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On Wednesday morning, White Rock Head Start students and seniors painted together — with turnips.
They were participating in a program called “Food for Long Life,” a project of Virginia Tech’s Virginia Cooperative Extension, at Centra’s Program of All-inclusive Care for the Elderly — or PACE.
Karen Tanner, the cooperative extension’s unit coordinator for family and consumer sciences, explained the goal of Food for Long Life is to promote healthy eating in both children and older adults.
“We know that we’re in a food desert. We know that that’s a challenge,” she said. “We can’t fix it with this, but we can get to a little piece of the pie.”
During multiple sessions each month, Head Start students and PACE participants learn about healthy food and nutrition and are taught about alternatives to fast food at the PACE center on Federal Street. On Wednesday, they learned about turnips. They began the lesson with a song, and then organizers passed out paper, paint and turnips that were cut into wedges. The children joined the seniors in using turnips to make shapes with different-colored paint on their pages. After that, each table got a paper plate with smaller pieces of turnips and ranch dressing for everyone to sample.
Tanner and her team are in the second year of a five-year grant for Food for Long Life; she said she hopes the program will continue on even after the five years are over. There are other elements of the program, including classes for parents. One recent class taught slow cooker cooking — how it’s easy to “throw everything in the Crock-Pot” before parents leave for work and come home to a finished meal, she said.
On Wednesday, Tanner and her team were filming some of the adult-student pairs to observe how they interacted. She said they were watching to see “if [the kids are] more likely to taste the vegetables because their adult buddy tastes the vegetable.”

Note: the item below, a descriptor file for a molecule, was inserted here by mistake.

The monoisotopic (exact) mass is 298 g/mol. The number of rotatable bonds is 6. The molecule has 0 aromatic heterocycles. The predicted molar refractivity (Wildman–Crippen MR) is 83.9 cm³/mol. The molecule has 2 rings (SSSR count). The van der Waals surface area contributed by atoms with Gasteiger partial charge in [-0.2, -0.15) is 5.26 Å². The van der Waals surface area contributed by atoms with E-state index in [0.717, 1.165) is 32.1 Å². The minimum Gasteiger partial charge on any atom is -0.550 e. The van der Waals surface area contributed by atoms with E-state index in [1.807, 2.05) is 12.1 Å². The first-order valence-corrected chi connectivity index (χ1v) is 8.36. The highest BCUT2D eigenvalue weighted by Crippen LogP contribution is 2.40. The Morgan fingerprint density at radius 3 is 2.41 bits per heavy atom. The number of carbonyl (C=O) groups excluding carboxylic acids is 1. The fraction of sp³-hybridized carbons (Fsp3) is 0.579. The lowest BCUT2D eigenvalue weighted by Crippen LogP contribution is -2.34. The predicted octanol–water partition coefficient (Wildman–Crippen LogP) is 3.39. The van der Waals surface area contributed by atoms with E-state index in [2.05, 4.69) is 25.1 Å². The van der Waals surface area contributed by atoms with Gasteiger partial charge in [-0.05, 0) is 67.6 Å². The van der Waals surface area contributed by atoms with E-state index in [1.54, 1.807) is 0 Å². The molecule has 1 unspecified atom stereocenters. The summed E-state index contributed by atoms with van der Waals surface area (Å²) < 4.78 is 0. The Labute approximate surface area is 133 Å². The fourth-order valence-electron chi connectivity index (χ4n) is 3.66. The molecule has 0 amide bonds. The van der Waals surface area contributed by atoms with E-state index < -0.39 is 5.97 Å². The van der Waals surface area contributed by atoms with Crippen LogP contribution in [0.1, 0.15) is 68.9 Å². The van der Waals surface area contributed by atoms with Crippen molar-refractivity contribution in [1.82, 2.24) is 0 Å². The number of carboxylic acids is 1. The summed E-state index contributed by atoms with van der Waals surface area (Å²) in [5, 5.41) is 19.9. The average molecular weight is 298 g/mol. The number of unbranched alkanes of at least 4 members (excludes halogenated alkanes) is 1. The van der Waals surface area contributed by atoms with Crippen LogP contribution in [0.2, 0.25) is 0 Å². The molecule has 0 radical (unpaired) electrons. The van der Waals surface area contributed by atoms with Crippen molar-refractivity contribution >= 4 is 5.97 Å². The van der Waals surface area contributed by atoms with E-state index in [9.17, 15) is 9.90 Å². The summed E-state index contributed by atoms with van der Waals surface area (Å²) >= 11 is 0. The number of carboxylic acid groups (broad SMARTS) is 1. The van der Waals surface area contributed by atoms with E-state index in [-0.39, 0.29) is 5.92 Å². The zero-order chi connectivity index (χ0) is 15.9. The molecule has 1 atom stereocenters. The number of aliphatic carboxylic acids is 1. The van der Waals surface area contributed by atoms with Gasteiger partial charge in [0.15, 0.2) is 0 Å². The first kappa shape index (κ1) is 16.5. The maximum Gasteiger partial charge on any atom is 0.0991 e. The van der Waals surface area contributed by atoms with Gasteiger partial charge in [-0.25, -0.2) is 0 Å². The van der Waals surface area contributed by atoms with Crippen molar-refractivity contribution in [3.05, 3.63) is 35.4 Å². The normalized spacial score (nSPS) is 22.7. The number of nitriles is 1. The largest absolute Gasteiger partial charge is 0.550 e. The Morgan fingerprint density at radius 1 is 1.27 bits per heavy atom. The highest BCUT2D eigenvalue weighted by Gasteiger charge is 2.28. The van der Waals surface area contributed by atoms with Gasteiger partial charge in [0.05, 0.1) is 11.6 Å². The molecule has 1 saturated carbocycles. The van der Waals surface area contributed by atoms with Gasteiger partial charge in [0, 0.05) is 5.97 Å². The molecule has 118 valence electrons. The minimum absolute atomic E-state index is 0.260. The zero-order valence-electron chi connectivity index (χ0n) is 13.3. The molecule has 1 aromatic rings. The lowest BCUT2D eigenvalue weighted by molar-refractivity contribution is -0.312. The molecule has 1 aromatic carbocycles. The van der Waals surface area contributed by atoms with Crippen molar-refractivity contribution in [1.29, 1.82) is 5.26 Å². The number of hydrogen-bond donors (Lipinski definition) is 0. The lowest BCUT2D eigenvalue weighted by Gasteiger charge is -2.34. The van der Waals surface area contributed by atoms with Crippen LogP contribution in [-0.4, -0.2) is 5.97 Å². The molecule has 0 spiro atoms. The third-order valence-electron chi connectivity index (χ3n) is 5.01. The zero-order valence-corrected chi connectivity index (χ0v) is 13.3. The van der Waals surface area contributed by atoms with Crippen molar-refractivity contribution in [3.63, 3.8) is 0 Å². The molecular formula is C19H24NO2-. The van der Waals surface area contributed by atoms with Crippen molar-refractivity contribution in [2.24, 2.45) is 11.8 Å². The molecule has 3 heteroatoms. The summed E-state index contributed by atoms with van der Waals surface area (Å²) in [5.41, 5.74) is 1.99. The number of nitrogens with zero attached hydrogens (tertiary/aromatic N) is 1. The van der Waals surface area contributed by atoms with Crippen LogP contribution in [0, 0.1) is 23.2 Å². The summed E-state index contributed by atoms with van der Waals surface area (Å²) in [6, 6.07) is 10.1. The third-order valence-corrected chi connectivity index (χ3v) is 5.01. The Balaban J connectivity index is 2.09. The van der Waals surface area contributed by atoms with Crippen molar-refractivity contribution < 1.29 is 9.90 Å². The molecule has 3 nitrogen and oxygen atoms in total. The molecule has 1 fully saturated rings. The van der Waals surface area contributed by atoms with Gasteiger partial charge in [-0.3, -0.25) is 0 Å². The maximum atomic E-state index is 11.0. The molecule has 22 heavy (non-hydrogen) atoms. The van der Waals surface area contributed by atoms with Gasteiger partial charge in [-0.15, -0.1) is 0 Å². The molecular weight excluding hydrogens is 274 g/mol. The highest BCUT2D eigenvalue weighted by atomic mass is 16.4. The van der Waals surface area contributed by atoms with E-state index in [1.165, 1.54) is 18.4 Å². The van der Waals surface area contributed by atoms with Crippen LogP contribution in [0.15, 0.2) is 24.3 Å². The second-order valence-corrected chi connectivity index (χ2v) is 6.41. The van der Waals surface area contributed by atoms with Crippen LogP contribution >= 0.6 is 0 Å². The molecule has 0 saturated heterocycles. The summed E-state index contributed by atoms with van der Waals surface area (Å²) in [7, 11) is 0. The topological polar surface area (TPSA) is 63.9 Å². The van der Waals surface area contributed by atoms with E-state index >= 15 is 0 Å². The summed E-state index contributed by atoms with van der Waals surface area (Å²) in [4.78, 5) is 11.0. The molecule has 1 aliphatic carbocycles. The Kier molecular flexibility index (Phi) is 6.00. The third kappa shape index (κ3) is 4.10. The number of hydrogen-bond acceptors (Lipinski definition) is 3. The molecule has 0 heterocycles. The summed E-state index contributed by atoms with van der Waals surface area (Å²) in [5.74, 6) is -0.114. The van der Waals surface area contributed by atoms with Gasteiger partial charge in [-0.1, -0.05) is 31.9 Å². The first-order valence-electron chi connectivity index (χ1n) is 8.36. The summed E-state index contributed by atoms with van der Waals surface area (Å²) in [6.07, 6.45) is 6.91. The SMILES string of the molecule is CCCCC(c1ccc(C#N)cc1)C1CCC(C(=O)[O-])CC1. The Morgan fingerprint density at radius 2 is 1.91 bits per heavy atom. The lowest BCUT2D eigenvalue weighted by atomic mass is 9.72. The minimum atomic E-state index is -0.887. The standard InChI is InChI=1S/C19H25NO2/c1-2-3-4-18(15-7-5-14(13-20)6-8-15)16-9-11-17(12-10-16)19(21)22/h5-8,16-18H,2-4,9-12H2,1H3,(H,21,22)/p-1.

“That’s where that research component comes into it,” she said. There is also a control group of students who do the same lesson but without the adults, to see how helpful the intergenerational influence is.
For the seniors, who are nursing home-eligible but instead visit the PACE center and receive other services at home, the program is worthwhile.
“I love working with the children,” said Shirley Hudson, one of the seniors who took part in the program Wednesday. “I went to White Rock School when I was a little girl.”
The seniors can choose to participate in the program as one of the activities available at PACE. Tanner said the number of adults participating has grown in the last few sessions.
Maryellen King, another PACE participant, said the program is “very nice. Nice people.” She said she enjoys working with children because she has “quite a few of them” herself.
Five-year-old Thomas Brooks was paired with Hudson. He had filled his paper with the turnip painting and was asking for more paper, but instead, the smaller pieces of turnips and ranch dressing arrived.
He tried one and said he never had eaten a turnip before but liked it. He added it tasted like cauliflower. Hudson said she thought it tasted more like a potato.
“Me too,” Thomas said.
Mary Simonetta, community outreach manager for PACE, said spending time with seniors is an important learning experience for small children. Some PACE employees went to the Head Start classrooms before the students came for their first session to explain what wheelchairs and oxygen tanks look like and what they are for.
“All kids really need to know that,” she said.
Simonetta said some of the adults have dementia, but they do better with the children than they do on their own.
“It’s wonderful to see the synergy,” she said. “Our participants look forward to the kids coming. There’s certain kids that go running right to a specific person.”
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